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Chicken and Steak, Variation 2


Alignments to Content Standards: 8.F.B.4

Task

Consider the relationship between the number of pounds of chicken and the number of pounds of steak that can be purchased for a barbecue on a fixed budget.

  1. Write an equation for this relationship given that chicken costs \$1.29 per pound, steak costs \$3.49 per pound, and the total allotment for both is \$100.

  2. Sketch a graph for the equation. Describe how the amount of steak that can be purchased depends on the amount of chicken purchased. What is the significance of the graph’s $x$- and $y$-intercepts?

  3. Re-write the equation to show the amount of steak purchased in terms of the amount of chicken purchased. Use this equation to describe how the amount of steak purchased changes with each pound of chicken purchased.

  4. Both the equation and the graph can be used to find amounts of chicken and steak that can be purchased for the barbecue on a fixed budget of \$100. Explain how important features of the graph can be seen or found with the equation and describe what they say about the relationship between chicken and steak purchases.

IM Commentary

This task is intended strictly for instructional purposes with the goal of building understandings of linear relationships within a meaningful and, hopefully, somewhat familiar context. The expectation for part (a) is that students simply translate the situation to equation form and not necessarily express the relationship as a linear function in slope-intercept form. Parts (b) and (c) align with content standards 8.F.5 and 8.F.4 respectively. Students are asked to analyze a graph of the relationship in part (b) and construct a linear function in part (c). Part (d) was added to advance understandings of graphic and symbolic representations, specifically with regard to how they model the same situation.

Some scaffolding may be needed for eighth graders to complete the task successfully, particularly with regard to initial interpretations of the graph and transforming the equation into slope-intercept form. The use of cooperative learning structures would greatly enhance student reasoning applied to the task, as would a carefully structured class discussion of small group findings. Under these conditions the Standards for Mathematical Practice 3 (construct viable arguments and critique the reasoning of others) and 4 (model with mathematics) would most certainly come into play.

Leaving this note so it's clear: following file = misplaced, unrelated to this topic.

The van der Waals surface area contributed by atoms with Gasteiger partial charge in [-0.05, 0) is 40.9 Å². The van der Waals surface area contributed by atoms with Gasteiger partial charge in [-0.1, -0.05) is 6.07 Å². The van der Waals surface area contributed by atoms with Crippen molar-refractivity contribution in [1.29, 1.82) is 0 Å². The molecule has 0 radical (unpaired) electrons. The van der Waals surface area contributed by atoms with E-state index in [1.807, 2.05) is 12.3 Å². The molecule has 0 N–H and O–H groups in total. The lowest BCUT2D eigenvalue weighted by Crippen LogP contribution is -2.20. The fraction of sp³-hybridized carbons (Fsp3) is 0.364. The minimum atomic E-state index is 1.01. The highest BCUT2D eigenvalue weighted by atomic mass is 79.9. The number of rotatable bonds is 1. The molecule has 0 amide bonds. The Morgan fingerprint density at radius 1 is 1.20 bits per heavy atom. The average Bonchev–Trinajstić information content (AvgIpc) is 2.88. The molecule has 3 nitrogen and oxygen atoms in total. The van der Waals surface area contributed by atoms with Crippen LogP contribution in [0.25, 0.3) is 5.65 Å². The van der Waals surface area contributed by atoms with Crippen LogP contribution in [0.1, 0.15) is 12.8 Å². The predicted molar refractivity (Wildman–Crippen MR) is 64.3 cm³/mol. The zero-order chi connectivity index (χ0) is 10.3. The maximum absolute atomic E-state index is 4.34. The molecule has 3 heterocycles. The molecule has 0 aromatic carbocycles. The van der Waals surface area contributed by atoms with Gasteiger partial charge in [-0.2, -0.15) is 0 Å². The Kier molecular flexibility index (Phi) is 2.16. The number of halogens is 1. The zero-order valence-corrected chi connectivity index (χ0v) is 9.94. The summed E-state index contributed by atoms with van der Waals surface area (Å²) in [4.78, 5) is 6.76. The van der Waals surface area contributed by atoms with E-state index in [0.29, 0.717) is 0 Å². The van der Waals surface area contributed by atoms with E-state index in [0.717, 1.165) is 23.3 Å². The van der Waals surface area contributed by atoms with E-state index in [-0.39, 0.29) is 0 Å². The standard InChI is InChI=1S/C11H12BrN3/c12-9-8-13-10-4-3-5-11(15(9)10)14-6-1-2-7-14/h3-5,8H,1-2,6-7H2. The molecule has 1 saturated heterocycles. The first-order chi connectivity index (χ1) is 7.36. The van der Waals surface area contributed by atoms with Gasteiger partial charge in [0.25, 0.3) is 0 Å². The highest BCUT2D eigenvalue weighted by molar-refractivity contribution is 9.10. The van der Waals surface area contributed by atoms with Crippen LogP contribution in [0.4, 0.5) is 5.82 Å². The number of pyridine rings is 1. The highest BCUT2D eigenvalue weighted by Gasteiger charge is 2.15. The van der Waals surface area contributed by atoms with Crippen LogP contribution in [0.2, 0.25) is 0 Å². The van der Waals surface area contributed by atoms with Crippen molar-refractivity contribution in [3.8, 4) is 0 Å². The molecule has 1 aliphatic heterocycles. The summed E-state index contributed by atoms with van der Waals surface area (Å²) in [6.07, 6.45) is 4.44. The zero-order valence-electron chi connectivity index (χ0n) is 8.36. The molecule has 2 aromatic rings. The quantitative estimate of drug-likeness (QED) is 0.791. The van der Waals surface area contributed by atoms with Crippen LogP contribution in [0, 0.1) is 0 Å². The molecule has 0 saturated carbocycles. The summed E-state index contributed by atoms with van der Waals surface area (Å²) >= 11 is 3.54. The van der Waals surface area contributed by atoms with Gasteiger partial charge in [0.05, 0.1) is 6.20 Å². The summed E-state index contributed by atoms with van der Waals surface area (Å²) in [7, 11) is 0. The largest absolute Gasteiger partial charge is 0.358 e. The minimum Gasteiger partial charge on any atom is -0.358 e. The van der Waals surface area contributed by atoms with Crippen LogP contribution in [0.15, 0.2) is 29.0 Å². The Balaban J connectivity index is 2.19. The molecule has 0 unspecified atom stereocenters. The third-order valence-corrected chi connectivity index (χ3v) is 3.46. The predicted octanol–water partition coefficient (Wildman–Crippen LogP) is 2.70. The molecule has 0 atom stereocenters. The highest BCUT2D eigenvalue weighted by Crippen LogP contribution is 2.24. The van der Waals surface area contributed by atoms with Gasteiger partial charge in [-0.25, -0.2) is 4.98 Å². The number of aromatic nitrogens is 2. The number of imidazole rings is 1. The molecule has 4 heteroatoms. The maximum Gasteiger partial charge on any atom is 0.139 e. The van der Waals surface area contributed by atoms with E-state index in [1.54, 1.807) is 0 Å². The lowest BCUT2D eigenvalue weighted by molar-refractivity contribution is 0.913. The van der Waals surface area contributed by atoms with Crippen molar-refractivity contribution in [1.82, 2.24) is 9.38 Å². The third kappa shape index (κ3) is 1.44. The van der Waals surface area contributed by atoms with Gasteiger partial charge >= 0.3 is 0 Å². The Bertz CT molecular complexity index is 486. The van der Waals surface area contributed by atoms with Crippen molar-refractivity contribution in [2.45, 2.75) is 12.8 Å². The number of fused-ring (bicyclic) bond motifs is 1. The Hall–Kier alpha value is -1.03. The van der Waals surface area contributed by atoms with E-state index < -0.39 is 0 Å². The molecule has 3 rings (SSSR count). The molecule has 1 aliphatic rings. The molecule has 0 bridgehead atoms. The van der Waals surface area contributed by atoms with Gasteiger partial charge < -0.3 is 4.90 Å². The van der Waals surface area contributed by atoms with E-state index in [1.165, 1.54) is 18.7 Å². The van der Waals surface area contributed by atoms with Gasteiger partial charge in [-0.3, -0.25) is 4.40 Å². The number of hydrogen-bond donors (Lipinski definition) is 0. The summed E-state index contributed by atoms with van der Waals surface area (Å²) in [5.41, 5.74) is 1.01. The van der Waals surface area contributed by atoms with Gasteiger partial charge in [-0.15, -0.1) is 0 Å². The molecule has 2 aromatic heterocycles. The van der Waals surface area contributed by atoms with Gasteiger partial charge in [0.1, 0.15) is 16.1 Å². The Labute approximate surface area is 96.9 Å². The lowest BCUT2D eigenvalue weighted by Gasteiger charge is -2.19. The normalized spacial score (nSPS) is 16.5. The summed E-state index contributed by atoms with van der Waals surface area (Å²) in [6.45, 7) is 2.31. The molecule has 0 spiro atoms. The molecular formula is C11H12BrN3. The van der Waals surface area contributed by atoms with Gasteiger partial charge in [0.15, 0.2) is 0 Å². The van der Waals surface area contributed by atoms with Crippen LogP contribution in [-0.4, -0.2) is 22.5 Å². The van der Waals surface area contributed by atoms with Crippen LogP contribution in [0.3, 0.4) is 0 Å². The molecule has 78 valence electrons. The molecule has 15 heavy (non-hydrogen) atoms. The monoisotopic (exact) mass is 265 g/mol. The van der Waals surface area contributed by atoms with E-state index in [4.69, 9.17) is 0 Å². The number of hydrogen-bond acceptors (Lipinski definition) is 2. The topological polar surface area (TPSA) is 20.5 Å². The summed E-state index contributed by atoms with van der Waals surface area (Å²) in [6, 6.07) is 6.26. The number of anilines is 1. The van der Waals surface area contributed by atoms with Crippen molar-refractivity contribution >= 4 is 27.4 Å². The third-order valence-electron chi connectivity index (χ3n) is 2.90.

Solution

  1. Let $x$ represent the number of pounds of chicken purchased and $y$ represent the number of pounds of steak purchased. Then

    $$ 1.29x + 3.49y = 100 $$
  2. Sol_1_5d5ee2838f3a5d04a6e30489922abb40

    The graph shows that the amount of steak that can be purchased on a fixed budget decreases as the amount of chicken purchased increases. The $x$-intercept shows the maximum amount of chicken that can be purchased (77.5 lbs when no steak is purchased) and the $y$-intercept shows the maximum amount of steak that can be purchased (28.7 lbs when no chicken is purchased).

  3. The equation from part (a) written in slope-intercept form for linear equations is

    $$ \begin{align} y &= -\left(\frac{1.29}{3.49}\right)x + \frac{100}{3.49} \\ & \text{or} \\ y &= -0.37x+28.65 \end{align} $$

    with quotients rounded to the nearest hundredth. The $x$-coefficient reveals the rate of change in steak purchases per unit change in chicken purchases. Specifically, the amount of steak that can be purchased given a \$100 budget starts at 28.65 lbs and drops by 0.37 lb (or a little over one-third of a pound) with each pound of chicken purchased.

  4. A robust explanation of how the graph and equation both represent the same situation is expected here. At a minimum, students should recognize (1) how the rate of change is represented by the slope of the graph and by the $x$-coefficient in the equation, (2) that the constant term in the equation represents the $y$-intercept on the graph, and (3) how the equation can be manipulated to find the graph’s $x$-intercept. All explanations should be grounded in the context of the situation represented by the graph and equation.